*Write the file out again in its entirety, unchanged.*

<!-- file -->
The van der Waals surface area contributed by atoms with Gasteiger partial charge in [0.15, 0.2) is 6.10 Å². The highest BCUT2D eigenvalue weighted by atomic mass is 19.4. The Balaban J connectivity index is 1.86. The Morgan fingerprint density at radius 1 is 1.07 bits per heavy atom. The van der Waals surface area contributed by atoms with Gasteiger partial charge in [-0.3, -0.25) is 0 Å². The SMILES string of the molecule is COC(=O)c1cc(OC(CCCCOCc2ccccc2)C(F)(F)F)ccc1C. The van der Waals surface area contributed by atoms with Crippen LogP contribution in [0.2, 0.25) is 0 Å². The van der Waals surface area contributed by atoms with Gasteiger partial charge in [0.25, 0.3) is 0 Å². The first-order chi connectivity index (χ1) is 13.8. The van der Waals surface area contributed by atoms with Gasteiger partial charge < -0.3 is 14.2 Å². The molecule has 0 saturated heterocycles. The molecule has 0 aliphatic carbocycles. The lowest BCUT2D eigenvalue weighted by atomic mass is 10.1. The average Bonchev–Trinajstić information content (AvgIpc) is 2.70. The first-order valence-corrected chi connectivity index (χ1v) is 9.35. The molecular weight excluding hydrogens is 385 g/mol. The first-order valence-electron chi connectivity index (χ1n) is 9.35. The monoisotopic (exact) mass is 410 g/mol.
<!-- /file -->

The van der Waals surface area contributed by atoms with Gasteiger partial charge in [0.15, 0.2) is 6.10 Å². The highest BCUT2D eigenvalue weighted by atomic mass is 19.4. The Balaban J connectivity index is 1.86. The Morgan fingerprint density at radius 1 is 1.07 bits per heavy atom. The van der Waals surface area contributed by atoms with Gasteiger partial charge in [-0.3, -0.25) is 0 Å². The SMILES string of the molecule is COC(=O)c1cc(OC(CCCCOCc2ccccc2)C(F)(F)F)ccc1C. The van der Waals surface area contributed by atoms with Crippen LogP contribution in [0.2, 0.25) is 0 Å². The van der Waals surface area contributed by atoms with Gasteiger partial charge in [0.25, 0.3) is 0 Å². The first-order chi connectivity index (χ1) is 13.8. The van der Waals surface area contributed by atoms with Gasteiger partial charge < -0.3 is 14.2 Å². The molecule has 0 saturated heterocycles. The molecule has 0 aliphatic carbocycles. The lowest BCUT2D eigenvalue weighted by atomic mass is 10.1. The average Bonchev–Trinajstić information content (AvgIpc) is 2.70. The first-order valence-corrected chi connectivity index (χ1v) is 9.35. The molecular weight excluding hydrogens is 385 g/mol. The first-order valence-electron chi connectivity index (χ1n) is 9.35. The monoisotopic (exact) mass is 410 g/mol.